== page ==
As a woman living in a commercial city, I was programmed to relate my skin to the beauty products I use. But that’s no longer the case. I’m now becoming more and more conscious of other “non-product” factors that may contribute to my skin. At present, it’s bad positions.
It you don’t take any notice of them, bad positions are no more than bad, harmless habits. But are they really harmless? When repeated long enough, they can promote wrinkles on your neck, around your eyes, or even on your face. Let’s have a good look at some of these bad positions.
Rest the Chin on the Palm
Since I was a schoolgirl, I’d had the habit of resting my chin on my palm. I only quit this habit a few years back. It’s a pity that I didn’t know that it can cause pressure on our face muscle, or else I would have quit long time ago.
Use a High Pillow
A high pillow poses our body and neck in an angle that can create more creases. When you do it enough times, you can have a turkey neck quicker than you are willing to see. It’s better to buy a fitting pillow than having your neck looks years older than your face.
Sleep in the Wrong Position
Sleep in a freefall (prostrate, face down) or fetal position (curled up at the side) can easily cause pressure on our face. No anti-aging cream in the world can help you when you intentionally press wrinkles on your face. The best sleep position is lying flat on your back. I know it’s more comfortable lying in your own free style. I know it isn’t easy to lie on your back the whole night. But for my skin’s long-term well-being, I’ve taken pains to change my sleeping position. I am only 95% successful in that, but such a slight habit change (coupled with a low pillow) has proved to be able to keep a turkey neck at bay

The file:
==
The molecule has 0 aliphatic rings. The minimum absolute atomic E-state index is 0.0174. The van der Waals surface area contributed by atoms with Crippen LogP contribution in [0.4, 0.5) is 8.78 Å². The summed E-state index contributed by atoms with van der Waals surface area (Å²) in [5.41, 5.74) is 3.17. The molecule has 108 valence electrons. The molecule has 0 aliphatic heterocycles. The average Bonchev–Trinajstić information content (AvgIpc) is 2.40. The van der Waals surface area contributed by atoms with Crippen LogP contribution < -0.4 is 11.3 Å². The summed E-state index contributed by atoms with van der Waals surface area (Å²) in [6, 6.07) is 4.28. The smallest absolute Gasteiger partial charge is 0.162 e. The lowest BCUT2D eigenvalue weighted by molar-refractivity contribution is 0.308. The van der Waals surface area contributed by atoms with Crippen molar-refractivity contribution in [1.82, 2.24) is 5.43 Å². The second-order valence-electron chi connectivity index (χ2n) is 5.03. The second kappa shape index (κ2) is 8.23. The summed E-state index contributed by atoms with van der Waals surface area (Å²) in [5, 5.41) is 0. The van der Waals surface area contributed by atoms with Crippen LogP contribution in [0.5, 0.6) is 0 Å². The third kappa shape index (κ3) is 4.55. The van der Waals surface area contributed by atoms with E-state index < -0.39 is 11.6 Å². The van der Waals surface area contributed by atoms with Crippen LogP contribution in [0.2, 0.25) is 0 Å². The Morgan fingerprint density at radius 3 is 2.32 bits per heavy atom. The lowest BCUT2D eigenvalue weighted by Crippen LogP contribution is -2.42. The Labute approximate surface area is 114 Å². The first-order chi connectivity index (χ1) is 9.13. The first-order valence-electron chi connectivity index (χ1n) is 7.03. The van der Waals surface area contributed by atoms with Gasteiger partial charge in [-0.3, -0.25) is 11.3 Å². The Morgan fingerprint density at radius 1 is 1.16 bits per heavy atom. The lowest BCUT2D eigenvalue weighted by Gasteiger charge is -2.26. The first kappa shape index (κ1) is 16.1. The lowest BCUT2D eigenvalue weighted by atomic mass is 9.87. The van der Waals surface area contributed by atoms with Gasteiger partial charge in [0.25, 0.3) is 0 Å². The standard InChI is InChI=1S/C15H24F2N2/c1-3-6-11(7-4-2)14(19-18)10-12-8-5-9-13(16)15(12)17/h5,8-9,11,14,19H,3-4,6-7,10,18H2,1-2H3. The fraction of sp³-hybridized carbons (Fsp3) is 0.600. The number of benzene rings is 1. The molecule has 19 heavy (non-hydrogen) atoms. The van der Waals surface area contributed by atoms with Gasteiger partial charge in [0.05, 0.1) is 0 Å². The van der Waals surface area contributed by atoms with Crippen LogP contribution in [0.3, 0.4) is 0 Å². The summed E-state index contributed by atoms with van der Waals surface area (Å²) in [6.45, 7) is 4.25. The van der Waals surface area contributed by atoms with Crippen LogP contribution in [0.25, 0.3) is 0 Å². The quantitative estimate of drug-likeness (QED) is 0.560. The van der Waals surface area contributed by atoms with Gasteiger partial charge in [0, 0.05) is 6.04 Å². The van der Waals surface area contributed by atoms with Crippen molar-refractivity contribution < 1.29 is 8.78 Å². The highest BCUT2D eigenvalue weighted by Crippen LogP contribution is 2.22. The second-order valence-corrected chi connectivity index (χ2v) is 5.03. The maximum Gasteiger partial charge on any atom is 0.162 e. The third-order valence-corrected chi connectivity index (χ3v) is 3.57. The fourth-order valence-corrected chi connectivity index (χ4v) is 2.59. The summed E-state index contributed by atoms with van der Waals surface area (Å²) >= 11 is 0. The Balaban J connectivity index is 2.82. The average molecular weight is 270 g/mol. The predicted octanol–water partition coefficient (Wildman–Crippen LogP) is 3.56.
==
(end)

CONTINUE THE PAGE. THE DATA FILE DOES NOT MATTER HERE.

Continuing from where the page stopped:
Doze on a Ride Without a Pillow
Okay, I confess. I used to doze off on the bus, MTR, and even a plane, all without a pillow. Simply sitting there and doing nothing can lull me to a nice sleep, not to mention the irregular bumps. And I don’t care to take a pillow with me (in the case of flights, of course). But I guess that’s also why wrinkles are lurking on my neck… I also remember I always felt painful on my neck when I woke up from my nap. Lesson learned: Don’t doze on any ride.
Nap on Your Cheek or Forehead
I know how tiring it can be to work in an office. The environment as a whole can easily turn a human being into a robot. So, at lunch hour, we love to nap. That’s not only not bad but also healthy because we will then have more energy to work in the afternoon (and probably leave on time). But what’s wrong is not the habit itself, but the sleeping position. I used to lay my forehead on my hands (to hide my sleeping face But such a position can cause pressure on the forehead. The result? I think you don’t need any hint to guess it right.
I must admit I used to be a culprit of almost all of these bad positions. That’s also the reason why I notice them in the first place. But noting their impact on my battle against aging, I am weeding them out.